Career and Education Opportunities for Chemical Laboratory Technicians in Madison, Wisconsin
Chemical laboratory technicians can find both educational opportunities and jobs in the Madison, Wisconsin area. About 1,210 people are currently employed as chemical laboratory technicians in Wisconsin. By 2016, this is expected to grow 9% to 1,310 people employed. This is better than the national trend for chemical laboratory technicians, which sees this job pool shrinking by about 0.8% over the next eight years. Chemical laboratory technicians generally conduct chemical and physical laboratory tests to assist scientists in making qualitative and quantitative analyses of solids, liquids, and gaseous materials for purposes, such as research and development of new products or processes, quality control, maintenance of environmental standards, and other work involving experimental, theoretical, or practical application of chemistry and related sciences.
Chemical laboratory technicians earn approximately $19 per hour or $40,490 yearly on average in Wisconsin. Nationally they average about $20 per hour or $42,120 annually. Chemical laboratory technicians earn more than people working in the category of Physical Science Technical generally in Wisconsin and less than people in the Physical Science Technical category nationally. Chemical laboratory technicians work in a variety of jobs, including: laboratory worker, qualified lab technician, and assayer helper.
There are thirteen schools of higher education in the Madison area, including one within twenty-five miles of Madison where you can get a degree to start your career as a chemical laboratory technician. Given that the most common education level for chemical laboratory technicians is a high school diploma or GED, you can expect to spend only a short time studying to be a chemical laboratory technician if you already have a high school diploma.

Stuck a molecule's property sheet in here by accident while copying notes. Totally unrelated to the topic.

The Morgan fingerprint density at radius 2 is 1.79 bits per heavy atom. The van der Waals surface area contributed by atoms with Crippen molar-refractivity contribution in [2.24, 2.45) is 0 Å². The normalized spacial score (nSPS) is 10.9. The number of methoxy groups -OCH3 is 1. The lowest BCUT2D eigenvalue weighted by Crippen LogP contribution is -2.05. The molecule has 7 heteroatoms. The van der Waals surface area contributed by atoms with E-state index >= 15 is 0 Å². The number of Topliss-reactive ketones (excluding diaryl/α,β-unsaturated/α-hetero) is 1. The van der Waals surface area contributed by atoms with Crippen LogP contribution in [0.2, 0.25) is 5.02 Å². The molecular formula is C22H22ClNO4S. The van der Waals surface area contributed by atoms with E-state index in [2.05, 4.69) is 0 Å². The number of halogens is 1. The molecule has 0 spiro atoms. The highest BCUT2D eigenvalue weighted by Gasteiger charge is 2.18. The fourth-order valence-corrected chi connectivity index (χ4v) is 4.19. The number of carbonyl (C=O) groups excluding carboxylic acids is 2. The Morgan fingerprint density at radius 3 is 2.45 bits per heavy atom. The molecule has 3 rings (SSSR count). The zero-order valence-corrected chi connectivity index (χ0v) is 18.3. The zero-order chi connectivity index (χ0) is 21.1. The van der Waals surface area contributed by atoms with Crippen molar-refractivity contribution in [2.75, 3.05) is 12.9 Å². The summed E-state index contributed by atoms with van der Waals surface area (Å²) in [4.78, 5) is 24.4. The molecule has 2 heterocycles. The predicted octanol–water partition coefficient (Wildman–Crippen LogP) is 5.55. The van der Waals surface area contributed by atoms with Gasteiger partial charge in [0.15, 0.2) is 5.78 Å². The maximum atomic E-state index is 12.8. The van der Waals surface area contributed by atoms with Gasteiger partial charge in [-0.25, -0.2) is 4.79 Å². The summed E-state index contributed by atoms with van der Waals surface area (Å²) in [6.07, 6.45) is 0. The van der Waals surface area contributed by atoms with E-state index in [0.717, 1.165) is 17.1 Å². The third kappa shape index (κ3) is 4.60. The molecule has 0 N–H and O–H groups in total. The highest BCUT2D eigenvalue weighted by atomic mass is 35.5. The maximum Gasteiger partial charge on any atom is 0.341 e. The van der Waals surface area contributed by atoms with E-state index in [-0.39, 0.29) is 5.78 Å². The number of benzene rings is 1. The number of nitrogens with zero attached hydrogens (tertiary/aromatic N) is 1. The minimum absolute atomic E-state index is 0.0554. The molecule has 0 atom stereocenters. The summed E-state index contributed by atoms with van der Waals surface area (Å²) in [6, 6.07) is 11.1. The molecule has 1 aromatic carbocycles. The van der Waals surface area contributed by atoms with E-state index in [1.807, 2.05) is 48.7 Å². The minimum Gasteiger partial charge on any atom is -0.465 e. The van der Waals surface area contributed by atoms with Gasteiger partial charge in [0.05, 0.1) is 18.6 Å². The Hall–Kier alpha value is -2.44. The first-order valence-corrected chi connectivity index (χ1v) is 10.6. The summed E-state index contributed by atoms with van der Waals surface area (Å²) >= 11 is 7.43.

CAREER DESCRIPTION: Chemical Laboratory Technician
In general, chemical laboratory technicians conduct chemical and physical laboratory tests to assist scientists in making qualitative and quantitative analyses of solids, liquids, and gaseous materials for purposes, such as research and development of new products or processes, quality control, maintenance of environmental standards, and other work involving experimental, theoretical, or practical application of chemistry and related sciences.
Chemical laboratory technicians maintain and sterilize laboratory instruments and equipment. They also compile and interpret results of tests and analyses. Finally, chemical laboratory technicians order and inventory materials to maintain supplies.
Every day, chemical laboratory technicians are expected to be able to listen to and understand others in meetings. They need to read and understand documents and reports. It is also important that they think through problems and come up with general rules.
It is important for chemical laboratory technicians to furnish and maintain a safe work environment by participating in safety programs or teams, and by conducting laboratory and plant safety audits. They are often called upon to conduct chemical and physical laboratory tests to help scientists in making qualitative and quantitative analyses of solids and gaseous materials. They also ready chemical solutions for products and processes following standardized formulas, or develop experimental formulas. They are sometimes expected to monitor product quality to insure compliance to standards and specifications. Somewhat less frequently, chemical laboratory technicians are also expected to layout and fabricate experimental apparatus to evolve new products and processes.
Chemical laboratory technicians sometimes are asked to furnish technical support and assistance to chemists and engineers. They also have to be able to order and inventory materials to maintain supplies And finally, they sometimes have to direct or monitor other staff producing chemical products.